The Power Of Land Use And Transportation

The federal government can play a transformative rather than divisive role if it becomes a better partner in land use, housing - and especially transportation.

4 minute read

September 13, 2004, 12:00 AM PDT

By Earl Blumenauer

Photo: Earl BlumenauerRegardless of the outcome of the November 2 election, America will continue to be a deeply divided nation. Whether we live in a polarized "non-battle ground state" or one that is currently being fiercely contested, most of us hold strong feelings about who should be our next President. But what happens after the election? How will we recover from one of the most intense, heated, and expensive presidential elections in our history? How will we be able to bring people together on critical policy decisions that will affect us, both as individuals and as a nation?

Because of these deep divisions, I am convinced that the critical issue of how to create livable communities is going to be more important than ever. While we may be polarized on foreign policy, the economy, prescription drugs, and social issues, there is a vast array of policy decisions that have the potential to bring the American people together. The federal government can play a transformative rather than divisive role if it becomes a better partner in disaster preparedness, land use, housing -- and especially transportation. As more and more Americans understand the fundamental building blocks of livable communities - places where our families are safe, healthy, and economically secure - we will find tremendous similarities among communities large and small, conservative and liberal, urban and rural, throughout our nation.

The 10th annual Rail~Volution ( conference will be held in Los Angeles September 18-22, 2004. This national event is the premier gathering of transportation, land use, affordable housing, citizen advocacy, local government, and development interests - people who are actively working to create more livable communities.

Southern California, especially the Los Angeles basin, has been the epicenter of planning and transportation issues for the past fifty years, as the Red Cars were dismantled and freeways and suburbs consumed valuable orchards and farmland.

Perhaps nowhere else in America is there a starker contrast between the challenges created by past policies and the opportunity for future redemption. Southern California is one of the most important economies in the world, contains a population density greater than New York City, and provides examples -- good and bad -- of virtually every transportation and housing issue in our nation. In short, Los Angeles is this decade's most important laboratory for livability; how its residents and elected officials are fitting the pieces together has profound consequences for all of America. From new rail construction to an explosion of downtown housing, Los Angeles is poised, once again, to be at the forefront of American trends. We need to be sure that it is headed in the right direction.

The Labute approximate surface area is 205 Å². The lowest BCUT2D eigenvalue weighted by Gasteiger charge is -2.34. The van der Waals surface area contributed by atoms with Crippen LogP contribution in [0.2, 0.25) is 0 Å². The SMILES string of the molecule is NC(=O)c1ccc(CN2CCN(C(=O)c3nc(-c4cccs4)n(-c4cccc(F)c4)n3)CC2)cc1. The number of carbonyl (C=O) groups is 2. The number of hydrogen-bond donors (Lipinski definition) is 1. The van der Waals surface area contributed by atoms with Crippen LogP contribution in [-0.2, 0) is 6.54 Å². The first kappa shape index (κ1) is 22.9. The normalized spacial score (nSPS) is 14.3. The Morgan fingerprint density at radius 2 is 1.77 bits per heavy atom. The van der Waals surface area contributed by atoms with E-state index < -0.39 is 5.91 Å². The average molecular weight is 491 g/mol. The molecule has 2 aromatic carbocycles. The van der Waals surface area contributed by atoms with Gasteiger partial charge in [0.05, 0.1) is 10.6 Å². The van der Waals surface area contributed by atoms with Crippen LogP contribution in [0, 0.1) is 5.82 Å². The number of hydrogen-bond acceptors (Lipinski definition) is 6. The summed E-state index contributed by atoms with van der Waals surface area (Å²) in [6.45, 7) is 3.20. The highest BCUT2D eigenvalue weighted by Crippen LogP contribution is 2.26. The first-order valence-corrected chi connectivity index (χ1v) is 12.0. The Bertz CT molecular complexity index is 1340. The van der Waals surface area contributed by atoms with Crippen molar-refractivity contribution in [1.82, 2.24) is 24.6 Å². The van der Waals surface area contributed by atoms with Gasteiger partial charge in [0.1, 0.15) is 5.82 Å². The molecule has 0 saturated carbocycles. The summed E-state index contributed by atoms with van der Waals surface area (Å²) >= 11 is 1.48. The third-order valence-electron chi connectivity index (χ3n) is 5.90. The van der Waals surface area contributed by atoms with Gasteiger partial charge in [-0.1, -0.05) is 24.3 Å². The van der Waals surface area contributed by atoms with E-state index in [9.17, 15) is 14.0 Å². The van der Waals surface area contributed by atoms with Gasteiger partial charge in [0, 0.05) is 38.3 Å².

Last October 1, the federal Surface Transportation Act expired. Fifty weeks later, reauthorization has been a day-to-day frustration on Capitol Hill. From Chambers of Commerce, road builders, environmentalists and bicyclists to garden clubs, architects, and historic preservationists, the broadest coalition ever assembled on behalf of any infrastructure legislation has united to support this significant reinvestment in our transportation system.

In the thirteen years since the passage of ISTEA (Intermodal Surface Transportation Efficiency Act) in 1991, an increasing number of Americans have come to appreciate the critical role that flexible transportation funding has played in the revitalization and enhancement of communities all across the nation. Now, however, the Bush administration's insistence on an inadequate funding level, coupled with conflicting congressional crosscurrents, has relegated transportation funding to a series of limited extension bills.

Americans may hold strong partisan feelings about the upcoming election, yet we are united as never before in our desire to create communities where families are safe, healthy, and economically secure. This year's conference in Los Angeles is perhaps our best opportunity to pull these pieces together, equipping us for the challenges of what will happen beginning on November 3, regardless of who occupies the White House for the next four years.

Congressman Earl Blumenauer (OR-3) has devoted his entire career to public service. He first served in the Oregon House of Representatives in 1972. From there Mr. Blumenauer went on to be a Multnomah County Commissioner and spent ten years on the Portland City Council as Commissioner of Public Works. Mr. Blumenauer's reforms and innovative accomplishments have helped his hometown of Portland, Oregon gain an international reputation as a livable community. Congressman Blumenauer was elected to Congress in 1996 and is the founder of the Congressional Livable Communities Task Force.

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